Vidalia brings ‘cool’ selvedge looms, denim back to life
“We have a couple of the people who worked at Cone. They are like textile machine whisperers.”
Posted September 3, 2020
By John McCurry
Dan Feibus likens weaving denim on vintage Draper looms to owning a classic car.
“It’s like having a 68 Jaguar in your garage,” said the CEO of Vidalia Mills. “You may have to work on it a lot but it’s going to be worth it.”
The Vidalia, La.-based textile manufacture purchased 46 Draper x3 selvedge looms in September 2019 from JW Demolition of Greensboro, N.C., owner of the contents and bricks and mortar of the Cone Mills White Oak Plant, which closed at the end of 2017.
Of course, operating these historic weaving machines requires a certain degree of expertise.
“We have a couple of the people who worked at Cone,” Feibus explained. “They are like textile machine whisperers.”
Vidalia, founded in 2014, is one of two denim manufacturers still operating in the U.S. –Mount Vernon Mills is the other – and the only one producing selvedge denim. Feibus said the looms make denim with a unique and distinctive visual appearance, notably for the selvedge exposed when you roll up the pant leg. It makes a narrower denim, and because it is weaving at a lower rate than modern looms, the weave is less dense and more gently formed, so as it wears in, you will have a better wearing and better-fitting pair of jeans.
Vidalia began manufacturing operations after moving into a 1 million-square-foot facility that closed in 2016 and was formerly operated by Fruit of the Loom. Vidalia is currently producing 450,000 yards of selvedge denim per month.
“Denim aficionados swear by it,” Feibus said. “Who are we to argue with them? It’s fun, it’s cool. Denim is very satisfying. It’s timeless; it’s the premier American fabric when you think about it.”
Feibus said there is more demand for selvedge denim than Vidalia can supply.
“I am selective about where I am selling,” he said. “I sell to customers who are in it for the long haul. We are focused on doing it correctly. They are not making any more of these looms. The last one was made before I was born.”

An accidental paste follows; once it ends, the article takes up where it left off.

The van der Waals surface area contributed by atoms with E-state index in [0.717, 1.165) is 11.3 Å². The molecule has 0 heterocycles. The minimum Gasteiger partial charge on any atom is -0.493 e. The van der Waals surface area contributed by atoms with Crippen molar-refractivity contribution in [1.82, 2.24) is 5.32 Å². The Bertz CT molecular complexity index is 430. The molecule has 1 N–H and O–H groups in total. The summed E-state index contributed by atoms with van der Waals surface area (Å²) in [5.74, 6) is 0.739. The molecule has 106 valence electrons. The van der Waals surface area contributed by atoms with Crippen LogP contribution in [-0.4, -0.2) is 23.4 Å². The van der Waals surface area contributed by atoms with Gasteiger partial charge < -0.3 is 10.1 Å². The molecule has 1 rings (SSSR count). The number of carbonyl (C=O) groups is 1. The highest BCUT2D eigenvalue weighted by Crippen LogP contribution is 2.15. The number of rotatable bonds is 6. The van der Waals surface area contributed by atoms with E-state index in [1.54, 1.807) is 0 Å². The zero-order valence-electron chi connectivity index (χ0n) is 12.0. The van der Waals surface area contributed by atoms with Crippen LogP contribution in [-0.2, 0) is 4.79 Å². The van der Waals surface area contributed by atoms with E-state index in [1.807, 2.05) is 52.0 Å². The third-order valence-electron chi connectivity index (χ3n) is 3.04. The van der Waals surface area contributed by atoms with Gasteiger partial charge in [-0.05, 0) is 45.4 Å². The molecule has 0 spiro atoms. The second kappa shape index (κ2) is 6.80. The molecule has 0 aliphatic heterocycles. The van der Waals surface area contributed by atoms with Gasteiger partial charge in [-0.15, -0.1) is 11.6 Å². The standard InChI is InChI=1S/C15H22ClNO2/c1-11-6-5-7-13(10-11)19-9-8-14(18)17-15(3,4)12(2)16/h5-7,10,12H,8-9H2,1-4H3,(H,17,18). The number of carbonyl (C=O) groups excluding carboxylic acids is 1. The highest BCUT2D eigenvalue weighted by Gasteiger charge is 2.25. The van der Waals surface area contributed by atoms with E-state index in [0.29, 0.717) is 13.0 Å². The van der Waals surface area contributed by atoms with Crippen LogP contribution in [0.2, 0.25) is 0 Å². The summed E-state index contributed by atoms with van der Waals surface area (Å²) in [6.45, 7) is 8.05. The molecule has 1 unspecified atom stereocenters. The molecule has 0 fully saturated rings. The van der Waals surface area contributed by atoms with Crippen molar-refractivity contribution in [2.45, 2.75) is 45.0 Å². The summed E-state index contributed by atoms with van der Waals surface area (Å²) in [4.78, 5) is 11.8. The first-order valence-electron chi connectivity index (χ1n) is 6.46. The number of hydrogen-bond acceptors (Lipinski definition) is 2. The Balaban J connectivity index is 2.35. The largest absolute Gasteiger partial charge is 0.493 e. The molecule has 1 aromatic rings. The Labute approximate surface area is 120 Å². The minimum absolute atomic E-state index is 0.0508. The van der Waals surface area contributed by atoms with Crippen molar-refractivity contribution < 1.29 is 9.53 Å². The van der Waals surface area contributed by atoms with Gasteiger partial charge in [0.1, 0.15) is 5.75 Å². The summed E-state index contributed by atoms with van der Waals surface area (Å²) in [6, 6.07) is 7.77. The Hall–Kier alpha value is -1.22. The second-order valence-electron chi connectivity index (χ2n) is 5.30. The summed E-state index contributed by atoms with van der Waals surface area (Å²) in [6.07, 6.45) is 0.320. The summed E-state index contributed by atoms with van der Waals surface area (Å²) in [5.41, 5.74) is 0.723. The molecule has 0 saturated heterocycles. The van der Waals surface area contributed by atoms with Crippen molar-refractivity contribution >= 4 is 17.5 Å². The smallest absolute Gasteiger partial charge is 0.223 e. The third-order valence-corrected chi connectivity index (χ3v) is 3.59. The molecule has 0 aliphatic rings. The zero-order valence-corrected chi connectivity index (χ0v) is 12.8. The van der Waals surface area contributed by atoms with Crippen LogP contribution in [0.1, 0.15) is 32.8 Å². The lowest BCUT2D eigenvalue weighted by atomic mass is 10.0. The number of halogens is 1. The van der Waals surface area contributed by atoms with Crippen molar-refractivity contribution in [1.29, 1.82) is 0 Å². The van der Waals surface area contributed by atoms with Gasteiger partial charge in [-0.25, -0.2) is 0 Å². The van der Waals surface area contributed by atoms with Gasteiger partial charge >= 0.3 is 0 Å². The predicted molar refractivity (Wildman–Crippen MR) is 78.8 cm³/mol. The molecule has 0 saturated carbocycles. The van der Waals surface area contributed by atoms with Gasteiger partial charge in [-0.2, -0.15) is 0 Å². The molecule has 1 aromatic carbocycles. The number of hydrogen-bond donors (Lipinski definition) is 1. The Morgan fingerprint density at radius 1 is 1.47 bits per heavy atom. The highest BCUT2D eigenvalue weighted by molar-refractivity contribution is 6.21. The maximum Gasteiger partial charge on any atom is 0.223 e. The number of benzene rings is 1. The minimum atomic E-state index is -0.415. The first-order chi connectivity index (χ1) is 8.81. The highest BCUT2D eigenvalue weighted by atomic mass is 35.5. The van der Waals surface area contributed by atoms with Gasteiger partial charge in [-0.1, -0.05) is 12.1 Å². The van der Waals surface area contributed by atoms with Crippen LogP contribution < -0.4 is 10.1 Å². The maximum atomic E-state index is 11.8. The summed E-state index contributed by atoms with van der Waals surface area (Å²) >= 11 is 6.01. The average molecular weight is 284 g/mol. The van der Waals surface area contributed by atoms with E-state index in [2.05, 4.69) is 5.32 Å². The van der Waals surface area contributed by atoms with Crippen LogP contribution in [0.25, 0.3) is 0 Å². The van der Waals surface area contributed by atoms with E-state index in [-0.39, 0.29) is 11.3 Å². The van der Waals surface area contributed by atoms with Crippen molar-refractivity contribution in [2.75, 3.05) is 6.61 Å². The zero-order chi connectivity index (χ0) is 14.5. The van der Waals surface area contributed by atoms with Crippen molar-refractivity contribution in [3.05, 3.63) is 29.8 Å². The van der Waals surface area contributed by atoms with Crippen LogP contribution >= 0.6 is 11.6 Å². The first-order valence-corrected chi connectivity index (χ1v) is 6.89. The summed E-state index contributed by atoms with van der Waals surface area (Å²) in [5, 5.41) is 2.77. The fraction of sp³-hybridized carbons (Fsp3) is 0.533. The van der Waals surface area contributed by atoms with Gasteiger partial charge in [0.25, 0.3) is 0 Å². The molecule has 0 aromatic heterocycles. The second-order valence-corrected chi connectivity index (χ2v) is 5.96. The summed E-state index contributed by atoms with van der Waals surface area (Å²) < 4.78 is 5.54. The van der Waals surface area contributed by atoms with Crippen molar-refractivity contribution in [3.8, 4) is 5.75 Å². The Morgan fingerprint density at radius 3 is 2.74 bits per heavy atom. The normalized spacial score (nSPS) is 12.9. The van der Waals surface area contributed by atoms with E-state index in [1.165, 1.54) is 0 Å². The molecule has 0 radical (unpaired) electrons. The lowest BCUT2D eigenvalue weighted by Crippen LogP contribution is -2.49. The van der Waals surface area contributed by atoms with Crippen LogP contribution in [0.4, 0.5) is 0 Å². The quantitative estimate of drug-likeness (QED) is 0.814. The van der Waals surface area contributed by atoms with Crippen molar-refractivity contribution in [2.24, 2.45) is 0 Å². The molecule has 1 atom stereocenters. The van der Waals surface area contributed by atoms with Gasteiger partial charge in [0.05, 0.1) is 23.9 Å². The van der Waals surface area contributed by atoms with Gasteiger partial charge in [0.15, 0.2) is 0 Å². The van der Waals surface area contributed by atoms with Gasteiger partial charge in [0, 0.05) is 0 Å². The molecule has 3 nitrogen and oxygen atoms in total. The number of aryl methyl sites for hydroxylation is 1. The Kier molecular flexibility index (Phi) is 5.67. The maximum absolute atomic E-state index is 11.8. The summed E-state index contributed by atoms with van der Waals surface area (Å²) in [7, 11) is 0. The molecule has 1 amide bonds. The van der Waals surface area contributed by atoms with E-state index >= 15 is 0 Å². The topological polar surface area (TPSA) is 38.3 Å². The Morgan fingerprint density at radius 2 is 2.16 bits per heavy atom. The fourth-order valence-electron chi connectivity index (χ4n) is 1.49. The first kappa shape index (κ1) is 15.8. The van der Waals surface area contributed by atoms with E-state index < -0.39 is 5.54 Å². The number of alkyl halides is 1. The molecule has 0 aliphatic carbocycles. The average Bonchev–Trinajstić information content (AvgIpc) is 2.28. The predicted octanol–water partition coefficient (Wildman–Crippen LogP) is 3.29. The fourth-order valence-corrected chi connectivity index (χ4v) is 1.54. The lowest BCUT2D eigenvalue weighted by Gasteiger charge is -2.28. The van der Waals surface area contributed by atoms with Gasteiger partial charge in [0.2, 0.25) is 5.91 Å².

Vidalia also produces yarn, primarily for its internal needs. The company considers itself unique in that it uses only sustainably sourced, verified cotton.
“This is absolutely traceable from the source all the way to the shelf,” Feibus said. “We are doing denim and specialty yarns of that grade.”
Vidalia employs about 120 people. The pandemic has slowed the hiring pace, but Feibus said he anticipates that number will grow to 300 by early 2021.
Feibus said he believes the preference for made-in-the-U.S. products bodes well for his young denim operation.
“There is a strong demand for it globally especially for denim,” he said. “What we are doing is like making a very high-quality bourbon. It is a very small share of the entire denim business, but it is a good niche. The American textile industry may get a bum rap but it is run by good people, by and large. We are doing a small batch business. It’s not just patriotic, it’s iconic.”
More additions are planned. Vidalia is developing a water-free garment processing center and is installing sewing operations in order to offer full-package garment services for small- and medium-sized brands. The company is also in the process of starting up high-speed modern loom production of denim.
“We have a lot of stuff on the fire,” Feibus said.
The COVID-19 pandemic provided some hiccups to Vidalia’s ramping up of its denim operations. The company chose to avoid layoffs since it had invested a considerable amount in training. Instead, the company focused on machinery installation during the early weeks of the pandemic.
Vidalia then made the decision to begin production of PPE. In June, the company received the first of four N95 mask machines. Vidalia will produce the masks in a special cleanroom in partnership with Keep It Here, a Los Angeles producer of T-shirts, jeans and other clothing. As part of the partnership, Vidalia is also producing lightweight cotton fabrics for the production of medical gowns and consumer facemasks that are cut and sewn at Keep It Here.
Feibus said he sees PPE production becoming a permanent product line for Vidalia. Customers include medical facilities and government agencies. The company expects to eventually produce 1.5 million masks per week.
“We are not making this investment for a momentary event,” he said. “There will be a significant demand for these things going forward, unfortunately. There is a heightened need for hygiene and personal safety.”